Privacy in the Covid 19 Response

Since the Covid 19 pandemic, discussions on the issue have emerged as a hot topic as the values of the public interest, such as individual human rights, personal information (privacy), and people’s lives and safety, have conflicted.

How far should individual information be protected and disclosed amid the national disaster of “new infectious disease”?

Citizens who complain about the lack of information on confirmed cases to each local government insist that all individual information necessary to cope with the common disaster of infectious diseases should be disclosed. On the other hand, it is pointed out that excessive disclosure of personal information that can violate an individual’s privacy should be avoided.

Some have criticized that the disclosure of transparent identification lines, which are considered one of the successful measures of the Korean government’s new coronavirus infection, is effective in securing a quarantine system.

In particular, some foreign media outlets in Europe voiced strong criticism over the Korean quarantine authorities’ disclosure of personal information. For example, the French business magazine pointed out that “Korea is a country that has abandoned individual freedom.” On the contrary, Germany’s Spiegel and others commented positively, saying, “It may be seen as an invasion of privacy, but in the end, these measures secured another freedom for the people.”

The legal basis for the disclosure of information on the mobility routes of confirmed persons of Covid 19 in Korea shall be governed by Article 76-2 (1) and (2) (2) of the Act on the Prevention and Management of Infectious Diseases (hereinafter referred to as the Infectious Diseases Prevention Act). Article 34-2 (1) shall apply to the scope of disclosure of movements and personal information of confirmed persons. Paragraph 1 stipulates that people should quickly disclose information they need to know to prevent infectious diseases, such as the route of infected patients, means of transportation, medical institutions, and contactors. In particular, Article 76-2 (2) states that the basic right of privacy or privacy may be limited by law by the strong public interest purpose of preventing the spread of infectious diseases. Due to the disclosure and tracking of personal information under the Act on the Prevention of Infectious Diseases, Korea was able to receive a successful Covid-19 quarantine report card rather than other countries.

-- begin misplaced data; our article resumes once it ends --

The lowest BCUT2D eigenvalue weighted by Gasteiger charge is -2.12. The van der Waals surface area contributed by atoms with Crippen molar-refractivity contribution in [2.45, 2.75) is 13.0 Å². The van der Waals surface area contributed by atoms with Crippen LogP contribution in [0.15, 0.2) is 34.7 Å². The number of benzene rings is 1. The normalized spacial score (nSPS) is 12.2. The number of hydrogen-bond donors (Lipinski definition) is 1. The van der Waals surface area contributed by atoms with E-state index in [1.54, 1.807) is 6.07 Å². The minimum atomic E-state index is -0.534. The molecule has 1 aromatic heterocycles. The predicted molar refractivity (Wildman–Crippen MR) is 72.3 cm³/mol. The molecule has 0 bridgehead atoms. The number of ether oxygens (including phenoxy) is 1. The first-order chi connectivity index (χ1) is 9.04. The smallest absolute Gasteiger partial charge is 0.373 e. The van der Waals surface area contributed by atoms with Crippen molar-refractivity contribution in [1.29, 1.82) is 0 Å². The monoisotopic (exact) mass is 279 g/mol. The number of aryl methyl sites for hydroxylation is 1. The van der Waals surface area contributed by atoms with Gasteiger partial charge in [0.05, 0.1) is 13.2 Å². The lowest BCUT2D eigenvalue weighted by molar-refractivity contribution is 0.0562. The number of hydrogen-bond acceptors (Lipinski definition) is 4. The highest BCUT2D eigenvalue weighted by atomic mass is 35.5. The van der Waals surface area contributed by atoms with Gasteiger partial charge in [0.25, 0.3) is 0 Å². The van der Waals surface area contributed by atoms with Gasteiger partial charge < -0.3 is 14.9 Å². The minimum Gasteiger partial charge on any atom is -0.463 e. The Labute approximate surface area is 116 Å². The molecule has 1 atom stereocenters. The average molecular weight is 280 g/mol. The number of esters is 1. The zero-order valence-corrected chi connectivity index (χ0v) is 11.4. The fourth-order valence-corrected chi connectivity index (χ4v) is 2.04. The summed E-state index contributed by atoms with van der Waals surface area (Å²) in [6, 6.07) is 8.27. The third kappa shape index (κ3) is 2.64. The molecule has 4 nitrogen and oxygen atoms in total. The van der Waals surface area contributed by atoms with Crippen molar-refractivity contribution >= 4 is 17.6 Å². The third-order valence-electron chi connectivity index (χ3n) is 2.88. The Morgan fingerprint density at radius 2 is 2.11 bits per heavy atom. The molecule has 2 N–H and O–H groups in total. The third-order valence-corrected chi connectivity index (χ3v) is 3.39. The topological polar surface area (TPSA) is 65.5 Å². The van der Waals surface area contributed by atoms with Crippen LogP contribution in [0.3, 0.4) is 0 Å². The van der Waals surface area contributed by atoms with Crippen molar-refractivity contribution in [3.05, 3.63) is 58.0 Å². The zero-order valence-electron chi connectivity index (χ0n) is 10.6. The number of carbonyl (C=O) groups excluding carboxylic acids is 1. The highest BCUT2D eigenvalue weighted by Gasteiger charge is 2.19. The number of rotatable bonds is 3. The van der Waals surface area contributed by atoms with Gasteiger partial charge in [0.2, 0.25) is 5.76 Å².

On the other hand, Europe and the U.S., which prioritize personal information protection, decided to block contact with confirmed people by receiving anonymous information through Bluetooth to respect privacy rights and protect personal information. However, the infection rate progressed faster than the development speed of the technology, which resulted in the failure of the Covid-19 quarantine.

However, the successful quarantine results in Korea cannot justify the excessive disclosure of a large number of personal information and damaging it. This is because the indiscriminate disclosure of personal information exposes the private lives of individuals who do not want to be known to a large number of anonymous people, resulting in “social stigma.”

The government’s transparent policies and institutional arrangements should be supported to prioritize the public interest while minimizing the infringement of personal information in special national disasters. Even if personal information is processed under special laws such as the Prevention of Infectious Diseases Act, the basic principles of the Personal Information Protection Act, such as the principle of minimum collection and the principle of suitability for purpose, shall be observed.


Categories: Society